President Donald Trump continues to define the landscape for this year’s midterms, which insiders predict will be favorable to Democrats in the House. (Bill Clark/CQ Roll Call file photo)

Seven and a half months before the midterm elections, the combination of attitudinal and behavioral evidence leads to a single conclusion: The Democrats are very likely to win control of the House in November.

Just as important, Republican and Democratic campaign strategists also agree that an electoral wave has already formed. The attitudinal evidence begins with national polling.

Democratic Campaigns Start Unionizing in #MeToo Era
Move could protect against sexual harassment and lead to better employee benefits

Wisconsin Democrat Randy Bryce, who is challenging Speaker Paul D. Ryan, says letting his campaign workers unionize was “a natural thing to do.” (Bill Clark/CQ Roll Call file photo)

When Randy Bryce’s campaign for Wisconsin’s 1st District was only two staffers deep, one of them told him he was thinking of forming a union.

“There wasn’t really thought involved,” said the Democrat challenging Speaker Paul D. Ryan about allowing his campaign staff to unionize.

Opinion: Putin’s Job Is Easy When Americans Do It for Him
Partisan maneuvering undermines the election process

A demonstrator holds up a sign of Vladimir Putin during an anti-Trump “March for Truth” rally on June 3, 2017, in New York City. Putin’s rigged re-election gives him time to meddle in elections elsewhere in world, Mary C. Curtis writes — but given the partisan efforts to affect outcomes in the U.S., he may have little to do here. (Eduardo Munoz Alvarez/Getty Images file photo)

Russian president Vladimir Putin easily cruised to a fourth term this past weekend, surprising absolutely no one. The only nail-biters were how many people would head to the polls — always unpredictable when the victor is certain — and how completely Putin would trounce the token opposition. Now, presumably, the newly re-elected leader can turn his attention to meddling in elections in other countries.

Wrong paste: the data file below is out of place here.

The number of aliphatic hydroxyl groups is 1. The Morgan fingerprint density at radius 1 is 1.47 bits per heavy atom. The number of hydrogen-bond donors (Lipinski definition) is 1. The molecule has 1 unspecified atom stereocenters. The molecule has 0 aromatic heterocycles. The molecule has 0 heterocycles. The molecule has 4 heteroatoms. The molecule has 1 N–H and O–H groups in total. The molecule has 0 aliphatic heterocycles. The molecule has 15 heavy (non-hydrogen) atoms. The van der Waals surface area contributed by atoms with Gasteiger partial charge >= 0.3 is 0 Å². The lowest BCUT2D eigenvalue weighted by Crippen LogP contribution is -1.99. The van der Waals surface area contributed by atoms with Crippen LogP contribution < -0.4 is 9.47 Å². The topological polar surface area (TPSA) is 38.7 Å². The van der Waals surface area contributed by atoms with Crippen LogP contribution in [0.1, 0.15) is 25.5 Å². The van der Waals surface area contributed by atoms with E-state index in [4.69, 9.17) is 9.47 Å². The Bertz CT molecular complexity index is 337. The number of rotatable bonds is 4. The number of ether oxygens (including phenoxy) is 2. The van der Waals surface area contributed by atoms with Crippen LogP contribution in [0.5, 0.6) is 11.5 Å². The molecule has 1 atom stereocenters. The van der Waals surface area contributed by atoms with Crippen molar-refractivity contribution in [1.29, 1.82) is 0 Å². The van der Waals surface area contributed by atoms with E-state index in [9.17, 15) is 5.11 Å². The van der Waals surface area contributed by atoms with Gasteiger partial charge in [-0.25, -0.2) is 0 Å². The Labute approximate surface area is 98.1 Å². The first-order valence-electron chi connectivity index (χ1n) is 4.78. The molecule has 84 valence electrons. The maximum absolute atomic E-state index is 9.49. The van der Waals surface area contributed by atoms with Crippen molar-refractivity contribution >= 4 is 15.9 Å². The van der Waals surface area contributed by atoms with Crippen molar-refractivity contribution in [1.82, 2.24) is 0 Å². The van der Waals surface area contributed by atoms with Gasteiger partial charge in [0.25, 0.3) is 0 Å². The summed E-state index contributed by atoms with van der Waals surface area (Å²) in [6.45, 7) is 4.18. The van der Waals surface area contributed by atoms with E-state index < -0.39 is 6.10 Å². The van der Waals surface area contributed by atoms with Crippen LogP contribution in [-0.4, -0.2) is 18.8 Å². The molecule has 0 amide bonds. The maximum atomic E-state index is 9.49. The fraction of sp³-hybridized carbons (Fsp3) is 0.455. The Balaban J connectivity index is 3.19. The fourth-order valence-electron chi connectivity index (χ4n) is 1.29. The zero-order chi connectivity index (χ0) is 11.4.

Speaking of the United States, while both Democrats and Republicans would prefer a little more predictability in the November midterms, if not Russian-style oversight, it is members of the GOP who seem most nervous about the eventual outcomes, especially in close House races. And while the Presidential Advisory Commission on Election Integrity was officially disbanded in January, its spirit lingers on in hints from officials that certain votes should count more than others.

Supreme Court Spikes Pennsylvania GOP’s Final Hopes Over New Map
Court-drawn map to take effect for 2018 midterms

The United States Supreme Court building in Washington, DC on December 1, 2016. (Bill Clark/CQ Roll Call file photo)

The Supreme Court on Monday denied an appeal by Pennsylvania Republican lawmakers to block a new congressional map ahead of this year’s midterm elections.

The decision to turn down the application for stay killed the GOP’s final hope to block the lines drawn by the Pennsylvania state Supreme Court after it ruled the Republican-controlled General Assembly’s 2011 map represented an unconstitutional partisan gerrymander. 

DSCC Updates Digital Ad Attacking GOP Health Care Plan
YouTube ad will reach targeted voters in key 2018 states

The DSCC, chaired by Maryland Sen. Chris Van Hollen, above, is launching new digital advertising against the GOP health care plan. (Bill Clark/CQ Roll Call file photo)

The Democratic Senatorial Campaign Committee on Monday is launching updated digital advertising against GOP efforts to repeal and replace the 2010 health care law.

The DSCC is timing this latest advertising, shared first with Roll Call, to the rough one-year anniversary of when the GOP-controlled Congress started trying to repeal the 2010 health care law during the spring of 2017.